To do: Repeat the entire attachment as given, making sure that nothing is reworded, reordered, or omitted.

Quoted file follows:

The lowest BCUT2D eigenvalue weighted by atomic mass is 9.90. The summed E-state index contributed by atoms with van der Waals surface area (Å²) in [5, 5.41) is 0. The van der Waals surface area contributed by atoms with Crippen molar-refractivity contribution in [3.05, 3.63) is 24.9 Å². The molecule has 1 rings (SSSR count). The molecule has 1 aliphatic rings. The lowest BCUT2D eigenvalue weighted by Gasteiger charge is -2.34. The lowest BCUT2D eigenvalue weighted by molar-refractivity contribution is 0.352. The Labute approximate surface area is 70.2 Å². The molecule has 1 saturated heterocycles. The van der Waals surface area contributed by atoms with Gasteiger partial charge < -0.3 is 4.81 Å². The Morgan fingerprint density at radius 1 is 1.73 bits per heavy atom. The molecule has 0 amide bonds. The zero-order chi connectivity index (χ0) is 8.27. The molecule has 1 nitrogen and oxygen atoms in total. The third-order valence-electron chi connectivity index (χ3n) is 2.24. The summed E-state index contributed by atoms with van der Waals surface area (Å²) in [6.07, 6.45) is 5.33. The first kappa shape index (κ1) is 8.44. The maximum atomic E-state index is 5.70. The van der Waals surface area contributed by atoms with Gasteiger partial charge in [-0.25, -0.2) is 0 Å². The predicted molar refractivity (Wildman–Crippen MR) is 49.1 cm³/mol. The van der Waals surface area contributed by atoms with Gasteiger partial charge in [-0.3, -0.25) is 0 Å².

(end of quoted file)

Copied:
The lowest BCUT2D eigenvalue weighted by atomic mass is 9.90. The summed E-state index contributed by atoms with van der Waals surface area (Å²) in [5, 5.41) is 0. The van der Waals surface area contributed by atoms with Crippen molar-refractivity contribution in [3.05, 3.63) is 24.9 Å². The molecule has 1 rings (SSSR count). The molecule has 1 aliphatic rings. The lowest BCUT2D eigenvalue weighted by Gasteiger charge is -2.34. The lowest BCUT2D eigenvalue weighted by molar-refractivity contribution is 0.352. The Labute approximate surface area is 70.2 Å². The molecule has 1 saturated heterocycles. The van der Waals surface area contributed by atoms with Gasteiger partial charge < -0.3 is 4.81 Å². The Morgan fingerprint density at radius 1 is 1.73 bits per heavy atom. The molecule has 0 amide bonds. The zero-order chi connectivity index (χ0) is 8.27. The molecule has 1 nitrogen and oxygen atoms in total. The third-order valence-electron chi connectivity index (χ3n) is 2.24. The summed E-state index contributed by atoms with van der Waals surface area (Å²) in [6.07, 6.45) is 5.33. The first kappa shape index (κ1) is 8.44. The maximum atomic E-state index is 5.70. The van der Waals surface area contributed by atoms with Gasteiger partial charge in [-0.25, -0.2) is 0 Å². The predicted molar refractivity (Wildman–Crippen MR) is 49.1 cm³/mol. The van der Waals surface area contributed by atoms with Gasteiger partial charge in [-0.3, -0.25) is 0 Å².